The Tottenham academy has changed massively over the last ten years since Cox came through. The 27-year-old is now a coach within the youth setup at the club and can offer advice to the youngsters having experience what they are going through himself.
He told ElWriteBack exclusively: “If I could change anything from my time in an academy, I would be more confident and believe in my ability a lot more as well as having a voice.
“Back then if I didn’t agree with something I would just go along with it, however, as I’ve got older I have become more confident and grown into my voice. If you have that attitude as a youngster and ask more questions it makes you a better player.
“I remember Steve Perryman telling me if someone has a voice in football then you can have a career for just having a voice alone.”
With Cox now impressing for Non-League side, Wealdstone who have made the FA Trophy Semi-Final, the club captain spoke about his experienced both in Non-League and in the Premier League: “Everybody has their own experience and opinion and I’m sure some Non-League players believe that starting with a Non-League club would be more beneficial to work your way up the ladder instead of being at a Premier League side.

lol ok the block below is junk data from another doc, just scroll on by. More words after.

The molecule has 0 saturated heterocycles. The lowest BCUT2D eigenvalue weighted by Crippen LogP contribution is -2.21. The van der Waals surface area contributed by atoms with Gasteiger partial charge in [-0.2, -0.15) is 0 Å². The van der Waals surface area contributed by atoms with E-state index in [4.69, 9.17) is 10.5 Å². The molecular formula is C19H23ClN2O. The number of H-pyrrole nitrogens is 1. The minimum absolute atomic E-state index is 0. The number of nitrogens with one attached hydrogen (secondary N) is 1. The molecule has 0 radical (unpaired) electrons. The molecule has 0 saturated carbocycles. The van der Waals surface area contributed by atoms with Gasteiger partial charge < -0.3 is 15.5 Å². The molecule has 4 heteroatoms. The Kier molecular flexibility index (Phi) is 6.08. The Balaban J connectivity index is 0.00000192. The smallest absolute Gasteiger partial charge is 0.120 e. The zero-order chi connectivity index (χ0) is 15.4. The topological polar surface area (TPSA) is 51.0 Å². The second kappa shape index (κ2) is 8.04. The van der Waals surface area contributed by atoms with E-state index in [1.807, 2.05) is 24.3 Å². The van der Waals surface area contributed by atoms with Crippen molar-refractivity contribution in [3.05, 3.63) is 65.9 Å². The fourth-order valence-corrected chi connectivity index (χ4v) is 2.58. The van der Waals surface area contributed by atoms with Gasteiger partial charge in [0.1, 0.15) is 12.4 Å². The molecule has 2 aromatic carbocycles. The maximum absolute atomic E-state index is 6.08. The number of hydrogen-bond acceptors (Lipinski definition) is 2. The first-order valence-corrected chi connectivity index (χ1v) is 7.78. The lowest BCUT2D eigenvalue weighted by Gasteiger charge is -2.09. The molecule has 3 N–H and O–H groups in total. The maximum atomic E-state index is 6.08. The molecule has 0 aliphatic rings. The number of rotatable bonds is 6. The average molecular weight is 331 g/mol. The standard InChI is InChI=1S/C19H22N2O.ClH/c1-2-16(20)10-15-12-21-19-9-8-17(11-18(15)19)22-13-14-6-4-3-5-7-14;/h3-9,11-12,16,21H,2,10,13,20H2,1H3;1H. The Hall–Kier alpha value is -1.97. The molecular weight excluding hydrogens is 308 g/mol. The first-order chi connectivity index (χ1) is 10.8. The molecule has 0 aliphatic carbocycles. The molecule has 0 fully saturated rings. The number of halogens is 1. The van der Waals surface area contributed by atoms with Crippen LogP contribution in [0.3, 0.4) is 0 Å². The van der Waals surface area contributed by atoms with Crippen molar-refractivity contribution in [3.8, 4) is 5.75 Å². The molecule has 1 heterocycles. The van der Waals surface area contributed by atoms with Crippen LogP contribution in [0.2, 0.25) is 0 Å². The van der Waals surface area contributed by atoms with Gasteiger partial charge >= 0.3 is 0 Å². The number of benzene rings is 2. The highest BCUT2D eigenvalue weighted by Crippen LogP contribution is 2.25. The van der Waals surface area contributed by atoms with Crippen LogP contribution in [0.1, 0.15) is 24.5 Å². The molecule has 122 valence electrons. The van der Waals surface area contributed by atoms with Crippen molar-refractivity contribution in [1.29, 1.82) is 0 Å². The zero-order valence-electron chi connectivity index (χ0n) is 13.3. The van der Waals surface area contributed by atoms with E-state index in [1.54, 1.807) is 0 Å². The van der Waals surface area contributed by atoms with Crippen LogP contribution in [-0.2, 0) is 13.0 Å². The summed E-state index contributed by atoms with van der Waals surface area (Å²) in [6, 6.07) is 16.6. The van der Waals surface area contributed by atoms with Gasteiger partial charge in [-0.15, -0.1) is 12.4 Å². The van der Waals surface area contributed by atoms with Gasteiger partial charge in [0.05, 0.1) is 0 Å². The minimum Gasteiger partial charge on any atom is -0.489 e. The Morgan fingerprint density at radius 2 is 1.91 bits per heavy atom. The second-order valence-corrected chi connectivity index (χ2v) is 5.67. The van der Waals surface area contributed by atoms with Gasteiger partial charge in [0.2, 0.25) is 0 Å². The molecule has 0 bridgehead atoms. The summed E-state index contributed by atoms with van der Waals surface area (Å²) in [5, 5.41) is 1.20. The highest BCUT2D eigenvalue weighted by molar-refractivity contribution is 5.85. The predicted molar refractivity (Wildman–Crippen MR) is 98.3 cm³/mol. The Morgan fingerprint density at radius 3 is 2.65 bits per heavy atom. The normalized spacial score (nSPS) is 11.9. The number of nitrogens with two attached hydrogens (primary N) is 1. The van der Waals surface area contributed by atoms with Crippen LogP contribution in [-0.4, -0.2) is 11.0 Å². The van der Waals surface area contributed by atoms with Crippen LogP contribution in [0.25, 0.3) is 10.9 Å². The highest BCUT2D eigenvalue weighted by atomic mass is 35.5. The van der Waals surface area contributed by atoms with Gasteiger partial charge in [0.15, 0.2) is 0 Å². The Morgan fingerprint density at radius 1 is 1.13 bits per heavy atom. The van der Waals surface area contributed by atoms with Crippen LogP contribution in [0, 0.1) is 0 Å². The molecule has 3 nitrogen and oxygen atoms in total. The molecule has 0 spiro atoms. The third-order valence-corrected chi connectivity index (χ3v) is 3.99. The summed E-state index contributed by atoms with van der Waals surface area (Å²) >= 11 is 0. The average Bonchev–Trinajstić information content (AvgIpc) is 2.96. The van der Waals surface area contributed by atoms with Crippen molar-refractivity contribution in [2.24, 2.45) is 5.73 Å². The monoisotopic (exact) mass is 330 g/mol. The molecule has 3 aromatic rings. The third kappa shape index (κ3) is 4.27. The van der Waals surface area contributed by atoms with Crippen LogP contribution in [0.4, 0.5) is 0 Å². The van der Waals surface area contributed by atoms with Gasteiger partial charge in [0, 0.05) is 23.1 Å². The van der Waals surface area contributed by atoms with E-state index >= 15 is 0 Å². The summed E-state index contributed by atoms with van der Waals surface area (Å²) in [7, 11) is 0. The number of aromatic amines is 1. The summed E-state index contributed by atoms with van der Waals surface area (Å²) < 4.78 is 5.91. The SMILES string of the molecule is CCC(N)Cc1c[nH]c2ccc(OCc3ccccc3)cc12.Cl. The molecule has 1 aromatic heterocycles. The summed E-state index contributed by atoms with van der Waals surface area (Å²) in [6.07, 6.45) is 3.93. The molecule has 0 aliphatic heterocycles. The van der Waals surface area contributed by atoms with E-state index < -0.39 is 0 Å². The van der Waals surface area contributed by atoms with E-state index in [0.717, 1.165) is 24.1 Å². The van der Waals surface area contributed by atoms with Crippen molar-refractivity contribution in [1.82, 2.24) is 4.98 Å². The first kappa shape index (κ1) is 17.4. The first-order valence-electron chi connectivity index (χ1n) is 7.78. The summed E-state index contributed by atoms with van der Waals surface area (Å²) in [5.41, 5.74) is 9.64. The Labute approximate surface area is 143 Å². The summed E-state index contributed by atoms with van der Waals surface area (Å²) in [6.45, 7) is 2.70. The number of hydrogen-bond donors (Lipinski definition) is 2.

“However, being a Premier League academy player can give you access to the best facilities.
“In my personal opinion, I got the best coaching available and that made me the best player possible during my time at Tottenham.”
In 2010, Cox faced what all professional footballers dread, he was released from Spurs and a free agent looking for a new club. He quickly signed for Barnet where he spent two years with the side.
“When it came to my release it was a strange one because the club were under a transition,” said Cox.
“The development team had been taken out of the reserve league and we had no real place for young pros to be. Most of my age group had been sent on loan to League One clubs, I had been on loan at Cheltenham Town and Torquay United.
“Ultimately at the time you were judged on how you did away from the club on loan. I probably wasn’t ready for that and needed much more time in the system.